Review by John Burke
We system managers are always looking for
additional tools to help us manage our systems. Enter System
Management Software (SMS) from Outer Banks Solutions (OBS) of
Raleigh, North Carolina. SMS provides real-time monitoring of
critical system resources, historical tracking of usage, and control
over the allocation of certain resources to users.
SMS is a little difficult to characterize
simply. On the one hand, it is a monitor of system resource usage. It
automatically monitors many of the critical resources, events and
limits that can have the greatest impact on system health and
performance. It also takes and keeps snapshots of system activity
that can be viewed at a later date, either in detail or averaged by
hour or day. Finally, it monitors network connections. Anything with
an IP address can have its connectivity to the system running SMS
monitored at user-configurable intervals with alerts issued if a
device drops off the network.
On the other hand, SMS participates in
overall security management. It historically tracks job and session
logons, allows specific console commands to users at
logon, can require a device password to access specific logon
devices, and can restrict logon access to specific accounts for jobs
and/or sessions during specified times.
SMS is a relative newcomer to the world of
commercially available tools. OBS has, however, been developing SMS
and using SMS with clients of all sizes for more than five years, so
SMS is battle-tested. Outer Banks Solutions was formed by HP 3000
system and datacenter Management experts to provide a full range of
support services, from training to system management consulting to
software. OBS was selected by Interex to develop and present the
highly successful MPE/iX boot camp at HP World 99. And OBS has
partnered with a number of well-known software providers (Adager,
Minisoft, Quest, Robelle, Tidal and SolutionSoft, for example) to
offer a complete range of products and services.
OBS follows the by-now-familiar
installation routine with SMS: restore an install job from tape,
modify it as necessary, remount the tape, stream the job and in a few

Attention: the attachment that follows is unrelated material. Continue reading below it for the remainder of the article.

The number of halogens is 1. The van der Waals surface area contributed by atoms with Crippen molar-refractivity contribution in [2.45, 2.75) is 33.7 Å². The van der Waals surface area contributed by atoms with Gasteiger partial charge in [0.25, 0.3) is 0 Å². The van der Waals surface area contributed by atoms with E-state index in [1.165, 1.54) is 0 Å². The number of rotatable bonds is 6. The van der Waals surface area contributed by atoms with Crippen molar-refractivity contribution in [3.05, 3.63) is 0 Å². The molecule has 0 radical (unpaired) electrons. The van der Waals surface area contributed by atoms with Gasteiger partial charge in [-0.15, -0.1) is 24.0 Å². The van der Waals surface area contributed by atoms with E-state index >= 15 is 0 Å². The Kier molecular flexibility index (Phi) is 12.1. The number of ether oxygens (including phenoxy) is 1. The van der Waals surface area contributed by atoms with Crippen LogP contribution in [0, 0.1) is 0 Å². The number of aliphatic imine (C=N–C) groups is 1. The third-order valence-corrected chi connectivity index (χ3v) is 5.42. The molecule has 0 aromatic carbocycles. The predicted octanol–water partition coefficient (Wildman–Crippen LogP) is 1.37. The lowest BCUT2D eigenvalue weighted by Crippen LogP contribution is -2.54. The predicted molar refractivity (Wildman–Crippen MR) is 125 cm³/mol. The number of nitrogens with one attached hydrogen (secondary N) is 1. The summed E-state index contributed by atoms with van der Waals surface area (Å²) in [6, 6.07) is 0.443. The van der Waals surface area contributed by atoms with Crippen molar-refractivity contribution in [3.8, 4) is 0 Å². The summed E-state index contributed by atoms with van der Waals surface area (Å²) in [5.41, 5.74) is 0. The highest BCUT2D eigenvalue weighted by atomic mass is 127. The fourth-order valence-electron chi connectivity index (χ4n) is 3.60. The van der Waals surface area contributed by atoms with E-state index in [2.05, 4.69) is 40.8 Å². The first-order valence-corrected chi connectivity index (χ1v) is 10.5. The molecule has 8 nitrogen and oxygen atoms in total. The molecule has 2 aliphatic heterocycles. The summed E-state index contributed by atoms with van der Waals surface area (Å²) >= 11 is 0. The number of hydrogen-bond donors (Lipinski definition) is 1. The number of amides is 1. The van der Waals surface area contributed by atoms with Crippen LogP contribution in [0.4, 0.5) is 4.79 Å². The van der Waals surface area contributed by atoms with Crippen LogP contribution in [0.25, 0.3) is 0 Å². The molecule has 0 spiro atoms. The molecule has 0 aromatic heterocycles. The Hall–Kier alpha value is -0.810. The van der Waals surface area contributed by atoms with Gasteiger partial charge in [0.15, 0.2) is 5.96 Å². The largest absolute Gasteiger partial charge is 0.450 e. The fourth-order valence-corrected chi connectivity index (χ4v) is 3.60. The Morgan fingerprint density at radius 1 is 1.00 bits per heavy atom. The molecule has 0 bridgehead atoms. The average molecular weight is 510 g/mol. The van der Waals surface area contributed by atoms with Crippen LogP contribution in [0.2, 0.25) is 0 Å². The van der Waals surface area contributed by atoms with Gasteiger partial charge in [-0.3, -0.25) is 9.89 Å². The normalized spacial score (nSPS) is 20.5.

minutes you are done. Many system managers, including myself, like to
install third-party software on something other than the system
volume set. OBS makes this very easy to do with SMS. All you need to
do is make a few simple modifications to the install job and SMS will
install to any volume set you desire. OBS earns kudos for
automatically purging the install jobs upon successful completion. At
this point you need to validate SMS by running the SMSUTIL program
from MANAGER.SMS and adding the SMSLOGON.PUB.SMS command file to your
system-wide logon UDC. The default configuration is adequate to get
you going. Once youve gained some familiarity with the product,
the SMSUTIL program can be used to customize the configuration and
set up nodes to monitor, commands to allow, and devices to secure.
SMS is delivered with a 145-page manual in
a loose-leaf binder. It is almost too detailed. On first reading, it
can be a little confusing. Not to worry though, your best bet is just
to install SMS and fire off the background job, taking the default
configuration. You can then use the manual as a reference to
fine-tune the configuration to meet your system monitoring needs.
Most of the manual entries are available online through the context
sensitive HELP function key. SMS also comes with a one page, heavy
paper cheat sheet that will get you up and running in no
A nice touch: In addition to the paper
manual, SMS is delivered with an electronic version of the manual in
PDF format. This is particularly useful when using the manual for
reference you can use the Adobe Acrobat Readers Find
function to search for the information you need. While performing the
TestDrive, I kept a copy of the manual open in one window, while
configuring the product and monitoring my systems in other windows.
Having the manual in electronic form also allows you to make it
available on your intranet. More vendors should follow the lead of
Outer Banks Solutions.
SMS is designed to operate in a
Run-and-Forget environment once you have decided upon
appropriate configuration values. The defaults represent a good
starting point, but to get full value out of the product, you will
want to take the time up front to configure SMS for your systems.
A partial listing of features follows.
SMS monitors and reports on the following
critical resources and events:
number of sessions, number of jobs
active, deferred, suspended and waiting;
number of spool files ready, active
disk space utilization by system
and by disk drive;
disk space utilization by spool
files and log files; and
network traffic and errors by
SMS monitors and alerts the console on the
any outstanding REPLYS;
any unusual disk conditions such as
disabled mirrored pairs;
when any configured network device
is not reachable;